We told them about the giant chest of toys that awaited them at the cabin and the end of the hike, and asked them what it would take to get them up the hill. Their consensus—candy, specifically, lollipops and chocolate.

Ada decided that candy gave her energy, and it made for a pretty entertaining hike. Here she is taking off after a couple of licks of her lolly pop.

Later in the day, Ada discovered that a pretty red rock gave her energy too. So, she put a rock in her mouth and ran up the hill to our cabin.

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But in the end, Ada’s energy ran out, and as was to be expected, we ended up with a toddler on our shoulders.

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Still, the whole hike took just over an hour, and we arrived at Sæteren Gård in plenty of time to get some ice cream sandwiches before the cafe closed, and then took to exploring the cabin.

Here were are opening the giant toy chest:

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And checking out the sleeping loft.
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Right outside the cabin was a wonderful low ropes course, which Ada and Maddie enjoyed tremendously (Ada more than Maddie).

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Soon it was time to start dinner, and so we lit some candles

The name of our cabin is Envetyrhytta, which translates to Adventure Lodge.

The toy box had all the major fairy tales covered. Here are the Billy Goats Gruff, with hand carved goats, and an adorable troll with button eyes.

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Red riding hood and the big bad wolf are deep in conversation.

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If you’re interested, here’s an outtake from the Red Riding Hood puppet show Ada and Maddie put on.

The Princess and the Pea. The pea was a rock Ada found outside the cabin.

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Again, I’m amazed by how much Norway seems to understand the needs of children and accommodates their needs. I’m sure there are nice huts to be found in New Zealand, and even along the Appalacian Trail, but I don’t think any of them would be stocked with half a dozen fairy tales’ worth of dolls and puppets.

Though our cabin didn’t have running water or electricity, it had a ton of charm, one cute troll, and six bird houses on the front, including one very large owl house. Here are a few more photos.

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Maddie swears this owl coat hook was in her classroom in last year.

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This whimsical mural was on the wall.
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Maddie’s entry in the guest book

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The next day, Ada went back to play a bit more on the ropes course.

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And then it was time to make our way back home.

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Here’s to camping out at many more hyttes this year, and seeing what they are like in the winter.

A day without kids—a perfect time for a hike

Friday was the first day that both Maddie and Ada had school all day, and so it was the first day I can really remember that Diana and I had a day completely to ourselves. We decided to make the most of it and go on a hike that is just a few kilometers from our house.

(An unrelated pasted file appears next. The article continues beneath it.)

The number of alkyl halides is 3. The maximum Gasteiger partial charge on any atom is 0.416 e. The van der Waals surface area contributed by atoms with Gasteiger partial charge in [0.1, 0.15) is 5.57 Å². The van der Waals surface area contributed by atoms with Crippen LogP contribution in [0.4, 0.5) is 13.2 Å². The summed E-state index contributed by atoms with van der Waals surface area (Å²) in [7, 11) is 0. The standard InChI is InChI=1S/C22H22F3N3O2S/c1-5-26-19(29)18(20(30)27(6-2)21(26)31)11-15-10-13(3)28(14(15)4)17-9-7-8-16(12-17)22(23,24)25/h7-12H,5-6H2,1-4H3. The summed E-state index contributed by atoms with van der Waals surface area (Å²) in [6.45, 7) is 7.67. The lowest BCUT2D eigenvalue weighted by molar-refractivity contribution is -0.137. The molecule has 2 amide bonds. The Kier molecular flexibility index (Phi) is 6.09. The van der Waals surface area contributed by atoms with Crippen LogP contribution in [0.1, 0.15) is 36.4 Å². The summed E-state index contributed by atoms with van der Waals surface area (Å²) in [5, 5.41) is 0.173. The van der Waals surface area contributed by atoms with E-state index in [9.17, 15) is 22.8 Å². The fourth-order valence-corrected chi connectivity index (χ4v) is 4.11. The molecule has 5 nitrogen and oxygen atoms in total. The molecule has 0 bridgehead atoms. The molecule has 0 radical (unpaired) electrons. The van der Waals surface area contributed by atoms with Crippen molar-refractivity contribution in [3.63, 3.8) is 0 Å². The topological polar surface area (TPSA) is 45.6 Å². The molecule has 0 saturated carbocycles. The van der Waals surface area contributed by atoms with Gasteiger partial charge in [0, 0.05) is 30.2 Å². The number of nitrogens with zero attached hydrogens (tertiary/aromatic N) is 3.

Sætereren Gård is a farm owned by DNT, the Norwegian Trekking association, a gentle 2km uphill hike from a bus stop that is 4 stops away from our apartment.

Here are some photos from the hike—it was a near perfect day for a hike.

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Some scenery on the way to our hike.

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The arboretum at the start of our hike.
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It turns out that there are cabins (Hytter) available for rental all over Norway. Here is a poster of all the DNT cottages available for rental in the area.
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We liked this walk so much that we decided we would bring the girls back here on the following day, so we rented this cabin for Saturday night.

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Lunch!
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A lovely waterfall we saw on the way back.
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A huge slug in the middle of the trail.

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You can see almost all the way to fjord from the trail.
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Maddie’s first homework assignment (and blog post)

This is my first blog post—I wanted to share the first homework assignment I had to do for school.

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My first thing is a picture of Marie Curie. I chose this picture because she is a scientist, and I want to be a scientist. (Parental note: Maddie made a last minute switch this morning, subbing Marie Curie’s photo for a marker, to emphasize how she likes drawing and art)

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My second thing is a book of Heidi Heckelbeck because I like books.

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My third thing is a beaver because I want to protect nature.

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Thanks for reading my blog post!

Love,
Maddie

This is where I run…

Since we went back to Atlanta in mid July, I’ve tried to get back into the exercise habit, and have run daily for a month now. Norway in the summer makes that pretty easy to do. Here’s the park just north of town and across from the girl’s school where I do my daily runs, and I’ve enjoyed running later in the evening once the girls are asleep. Apparently this is also a great place to cross country ski in the winter.

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Føste skoledag!